CUE: The Cadillac XTS' new Apple-like infotainment system

General Motors hasn't historically been what you'd call an automotive infotainment innovator. That is, until now. This video, the first public glimpse of the interior of the new Cadillac XTS luxo-barge, lifts the veil off GM's luxury brand's new gorgeous Apple-like future.

Four years ago, when Ford introduced it's Microsoft-powered Sync system, GM looked like an also-ran analog anachronism in a digital world, happy to continue to build their infotainment system in-house. Where was the partnership with Microsoft? With Google? With anyone? I mean, they were just barely getting USB ports fercrissakes. Even recently, their new "MyLink" system looked like a Sync also-ran.


But today we're seeing their latest user interface — set to see the showroom floor next year in the Cadillac XTS, the replacement for the just-expired STS and DTS sedans, of which we're seeing the interior of today for the first time — and we're not just impressed, we're floored. It's called the Cadillac User Experience, or CUE, — and it doesn't just take a step forward, it looks like it might leap-frog the entire luxury infotainment marketplace.

The main interface area for CUE is an 8-inch LCD touch screen, seamlessly — and gorgeously — integrated into the top of the central instrument panel above a motorized fully capacitive faceplate that looks eerily similar to the Vertu Signature cell phone.

Illustration for article titled CUE: The Cadillac XTS new Apple-like infotainment system

We're told that the screen uses proximity sensing, so as your hand approaches the LCD screen, command icons appear as if by magic — icons can be customized and arranged any way you see fit — all by iOS-like drag-and-drop.

Not only is the screen able to sense your hand, but your hand will sense the screen. The buttons on the fully capacitive faceplate pulse when pressed. Yes, that's right — haptic feedback, baby.


The screen's also multi-touch hand gesture-enabled — just like an iPhone or iPad.

But that's not the only screen — there's also a 12.3-inch LCD reconfigurable gauge cluster — just like the one found on the Chevy Volt, only infinitely cooler and darker-looking.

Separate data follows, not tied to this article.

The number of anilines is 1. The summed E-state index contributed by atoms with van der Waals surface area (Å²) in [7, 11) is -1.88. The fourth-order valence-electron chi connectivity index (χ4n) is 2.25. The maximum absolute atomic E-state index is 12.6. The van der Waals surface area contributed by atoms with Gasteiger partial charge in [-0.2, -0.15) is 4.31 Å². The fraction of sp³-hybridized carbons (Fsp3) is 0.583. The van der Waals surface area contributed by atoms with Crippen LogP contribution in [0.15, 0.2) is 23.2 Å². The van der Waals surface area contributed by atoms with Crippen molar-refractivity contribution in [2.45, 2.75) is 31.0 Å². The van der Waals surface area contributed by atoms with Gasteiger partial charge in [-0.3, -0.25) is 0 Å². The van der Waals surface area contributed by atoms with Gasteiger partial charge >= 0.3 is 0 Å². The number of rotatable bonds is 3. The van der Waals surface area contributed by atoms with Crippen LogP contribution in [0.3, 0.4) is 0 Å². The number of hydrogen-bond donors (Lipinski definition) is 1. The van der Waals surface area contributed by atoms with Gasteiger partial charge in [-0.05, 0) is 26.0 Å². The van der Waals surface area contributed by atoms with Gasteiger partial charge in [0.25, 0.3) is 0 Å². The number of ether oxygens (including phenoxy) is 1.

The entire system runs on an ARM 11 3-core processor — offering, as GM says, "3.5 times more processing power than current infotainment systems."

But that's just the hardware. The software is run on a Linux engine and an HTML 5 browser, allowing developers to write applications to CUE that can be downloaded by consumers.

Illustration for article titled CUE: The Cadillac XTS new Apple-like infotainment system

Which is where the real issue lies — because although I think this may be the coolest-looking infotainment system I've ever seen, I only like it up to the point that I die trying to get the Pandora folk station to stop playing fucking John Mayer.


There's also the usual gimmicky stuff nobody'll use — like voice recognition and text messages can be read to you while you drive automated responses are provided or you can create your own customized responses.

But the core of this system — at least in this teaser video — looks pretty amazing. And so does the rest of the interior of the Cadillac XTS.


We're told to expect the XTS sedan, modeled off of the XTS Platinum Concept, first shown at last year's Detroit Auto Show, to be introduced in the Spring of next year. So yes folks, this isn't the infotainment system of the future, it's the infotainment system of today.

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"Calibration mode. A top ten song from each decade will play. Please react appropriately."


Preference for 'Benny Goodman" saved.

Adjusting displays to 244-point text with +10MPH calibration.

Adjusting mirrors to stellar observation angle.

Lowering seat to forehead-to-steering-wheel height.

Activating left blinker.